Swans | Love of Life | ReviewRating: ***** Those of you familiar with White Light from the Mouth of Infinity will recognize the immediate similarity between it and Swans' latest, Love of Life. White Light featured a carrot-wielding bunny in a hazy landscape...Well the bunnies have exploded but if anything, Love of Life is the gentler of the two works.
It's taken Swans a while to find a new sound; they've been in a slump of sorts ever since the despicable Children of God (86 or 87). White Light was promising, but sunk under its own weight, stretching too few ideas over too many long songs; but Love of Life fully realizes what White Light strove for.
After thirty seconds of chaotic noise, the title track explodes, carrying waves of percussion and guitar along with it. An ironic tension is quickly created between the invigorating music and the pallid sentiments of M. Gira. Ultimately, though, this is no longer the man who bludgeoned us with 'Trust Me,' or 'Sex God Sex.' The lyrics are carefully, lovingly constructed; while an earlier Swans line, like "Be strong/Be hard/Resist temptation/Stick your hand in your eye!" was propelled to Wordsworth-like heights by the dynamic music and palpable emotion, Love of Life (the album) contains some of the finest lyrics I've ever heard.
The percussive power of Swans is still evident, but muted, not really noticed unless one looks for it. The most important elements here are the acoustic guitar, and Gira's voice. On 'Her,' Gira intones a pastoral love song which cuts to a girl describing her hopes of forming a band...when her boyfriend gets back from prison. Yeah, the melancholy is still here, but it's born of courage in the face of futility rather than abject despair. Throughout the album, seemingly random snippets of conversation tie everything together. All of the characters introduced appear harmless, but closer inspection reveals the deep sorrow which walks hand in hand with life (or life as Gira, and others, see it).
'Amnesia' comes across bright and cheerful, sounding off the impotence of mankind in today's shallow society. Here the guitars are rhythmic and the voice carries the song, connecting the lyrics with half-formed words. The effect is both inspiring and confusing. 'The Sound of Freedom' and 'God Save America,' closing sides one and two respectively, are undoubtedly the album's highlights. Freedom is a relative term, and here the word is spit out like so much arsenic: "The fire that burns the city/Is the white light in freedom's eye." Like all great people, Gira is confused by life, he doesn't know how to reconcile the glorious heights of love, sex, art, faith, with the depths of arrogance, greed, rape, murder, war, poverty, crime, loneliness (and love, and sex). If the list seems skewed to the dismal, well, our day and age lends itself to the dismal. Gira is also aware of the paradox of mankind's tremendous glory and insignificance. Answers aren't really required here, just questions, and ideas.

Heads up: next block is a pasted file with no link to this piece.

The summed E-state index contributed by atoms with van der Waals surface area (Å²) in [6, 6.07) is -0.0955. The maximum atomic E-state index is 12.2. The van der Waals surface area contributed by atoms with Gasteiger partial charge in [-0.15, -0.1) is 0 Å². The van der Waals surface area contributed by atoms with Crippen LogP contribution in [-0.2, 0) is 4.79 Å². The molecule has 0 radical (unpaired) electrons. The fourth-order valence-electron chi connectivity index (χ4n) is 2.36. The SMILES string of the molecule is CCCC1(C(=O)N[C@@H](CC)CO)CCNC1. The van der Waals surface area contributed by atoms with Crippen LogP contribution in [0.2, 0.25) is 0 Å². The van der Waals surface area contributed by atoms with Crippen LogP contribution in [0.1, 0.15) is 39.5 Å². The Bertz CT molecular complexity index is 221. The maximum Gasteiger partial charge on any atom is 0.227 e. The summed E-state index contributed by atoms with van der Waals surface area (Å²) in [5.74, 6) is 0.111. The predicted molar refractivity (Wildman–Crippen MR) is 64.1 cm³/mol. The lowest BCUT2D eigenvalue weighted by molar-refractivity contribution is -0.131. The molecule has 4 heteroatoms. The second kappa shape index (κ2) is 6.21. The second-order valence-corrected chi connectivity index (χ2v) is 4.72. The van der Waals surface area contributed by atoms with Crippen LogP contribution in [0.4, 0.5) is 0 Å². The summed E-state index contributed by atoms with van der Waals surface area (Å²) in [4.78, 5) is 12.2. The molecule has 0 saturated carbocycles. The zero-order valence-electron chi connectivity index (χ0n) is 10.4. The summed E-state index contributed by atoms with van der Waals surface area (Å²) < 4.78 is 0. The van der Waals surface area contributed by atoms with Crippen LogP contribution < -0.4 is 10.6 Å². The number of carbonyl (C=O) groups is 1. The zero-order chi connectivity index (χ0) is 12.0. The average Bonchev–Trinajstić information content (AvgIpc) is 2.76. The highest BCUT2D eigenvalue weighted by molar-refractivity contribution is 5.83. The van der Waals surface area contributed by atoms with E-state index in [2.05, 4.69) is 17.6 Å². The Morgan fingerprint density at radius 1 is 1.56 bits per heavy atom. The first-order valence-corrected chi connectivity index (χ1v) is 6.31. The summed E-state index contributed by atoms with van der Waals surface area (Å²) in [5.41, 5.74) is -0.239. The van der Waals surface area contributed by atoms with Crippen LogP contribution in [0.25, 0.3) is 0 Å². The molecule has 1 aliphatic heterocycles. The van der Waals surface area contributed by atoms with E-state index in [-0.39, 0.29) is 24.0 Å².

'God Save America' quietly mirrors the recent LA riots with its opening lines of "And all across America the poison fires glow/And in the blood of our procreation annihilation grows." The situation seems inevitable. Our raping of the New World to satisfy industry and greed forced a reaction. Capitalism is a great idea but...
There are two important facets to Love of Life. The first is the evolution of Swans as a musical force. If you at all like acoustic songs, or pleasant melodies masking vicious attacks, then this is definitely for you. Love of Life isn't going to toss you into a masochistic circle of self-hatred and self-pity like the Swans of old; instead it appeals to the intellect as well as the viscera. Old Swans had to consume themselves, we can only count ourselves lucky that a Phoenix arose from the ashes.
The second important facet is the emergence of Gira as a lyrical force. Finally he is able to articulate his ideas and feelings both on paper and in music. Don't expect cartoon nihilism or trite sentimentality; expect the mature and questioning cry of loneliness that many feel, but few can fully express.
Okay, okay, but you want to know what the music's like. This is my first review, and it's become apparent why critics search for comparisons, no matter how tenuous. Well, Love of Life sounds like all the best parts of White Light cobbled together. If that doesn't help, imagine Leonard Cohen supported by several drummers, or Ian Curtis without electric guitars: tortured, confused, but also containing the truly beautiful moments that only dimensioned music can.
Two more things. Jarboe sings two tracks which generally mess things up. Her voice is nice, but she sounds positively facile beside Gira, and interrupts the flow of courage and despair. Also, the CD comes with a brilliant bonus track, 'No Cure for the Lonely.'